Soleil doesn't turn her schoolwork in on time. I know this. I've asked her in every way I can imagine, "why do you think this is a struggle for you and how do you think we could work together to find a way to change this?". But of course I already know the answer, at least to the first part of the question...she has very little to no short term/working memory and is highly distractable which makes completing things very challenging.
Completing schoolwork that she finds "not interesting, boring, or confusing"? Well, that's nearly impossible.
Tonight I am meeting with her third grade teacher for her first of two conferences this year. Soleil has already prepared me that there are four books of schoolwork that the teacher will be showing to parents and her work is only in one. When I asked her why her work isn't in all of the books, she told me that she ran out of time.
In her four years of public school, I have learned that there is a pattern to these conferences...during the first one (in the fall) her teacher, with a positive upbeat tone, will bring up things that are a "challenge" for Soleil and a few things that Soleil needs to work on. The teacher will try very hard to balance all of the "challenges" with positives. The teacher will stress that Soleil is a very bright girl that is well liked by her peers but she talks too often to them at inappropriate times. The teacher will also describe times and situations when Soleil doesn't participate in activities or does something inappropriate in order to avoid work that she isn't interested in doing. The teacher will report that the lunchroom workers are concerned because Soleil doesn't eat at lunch. The teacher will ask if there is a way we could all work together to help Soleil manage her personal belongings. She will then probably show me Soleil's desk which won't close properly because it is a stuffed, disorganized mess.
These are all things that I know. Things that I expect. Things that I see every single day at home. These are the challenges that my daughter (and honestly, my husband) will struggle with forever.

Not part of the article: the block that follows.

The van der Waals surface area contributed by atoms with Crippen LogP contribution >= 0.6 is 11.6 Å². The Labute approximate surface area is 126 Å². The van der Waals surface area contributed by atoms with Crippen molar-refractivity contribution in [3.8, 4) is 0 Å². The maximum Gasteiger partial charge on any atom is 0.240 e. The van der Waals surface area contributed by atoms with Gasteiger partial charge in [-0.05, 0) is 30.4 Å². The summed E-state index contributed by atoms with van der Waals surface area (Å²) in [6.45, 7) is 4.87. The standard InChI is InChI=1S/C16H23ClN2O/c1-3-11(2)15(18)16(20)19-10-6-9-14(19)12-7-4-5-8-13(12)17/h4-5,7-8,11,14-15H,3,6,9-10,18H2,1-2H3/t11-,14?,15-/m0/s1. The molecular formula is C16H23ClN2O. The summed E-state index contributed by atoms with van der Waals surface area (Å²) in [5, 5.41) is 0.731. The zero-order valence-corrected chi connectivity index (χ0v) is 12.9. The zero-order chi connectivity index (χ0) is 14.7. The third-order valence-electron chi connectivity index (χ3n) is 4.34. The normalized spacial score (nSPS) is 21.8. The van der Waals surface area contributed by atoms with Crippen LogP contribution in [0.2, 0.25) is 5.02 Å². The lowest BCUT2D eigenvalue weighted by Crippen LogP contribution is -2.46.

I spend most of the day before conferences preparing myself for the discussions to come. Thinking about how I'm going answer questions and how I'll react to issues brought up...because I haven't always done the best job, and I've made plenty of mistakes. More than once I have made excuses or even apologized to the teacher during conferences. Once I even lowered myself to rolling my eyes and comisserating about how difficult my daughter can be. Those are conversations that I wish I could redo. I became reactionary when I wish I would have been secure and steadfast. When you have a child that has extra needs...or isn't like everyone else...or has raging ADHD...whatever you want to call it that day...when you have a child like that, it's easy to complain. It's easy to get swept up in the moment and become catty about all of the headaches. It's easy to throw your child under the bus.
But that's not the mom that I want to be. And as my dear friend has always told me, "doing with right thing doesn't always mean doing the easiest thing". So I'm going to arm myself with all of my daughter's strengths, all of her accomplishments and positive gains, and be the advocate that she needs me to be. I'm determined to find a way to be empathetic to the teacher while maintaining my stance firmly in my daughter's corner. Because what really matters most in the big picture?...in this whole life of ours?...one of the things that I have decided matters to me is that my children know, without a doubt, that I have their backs...that I will always fight for them, even when it would be easier not to.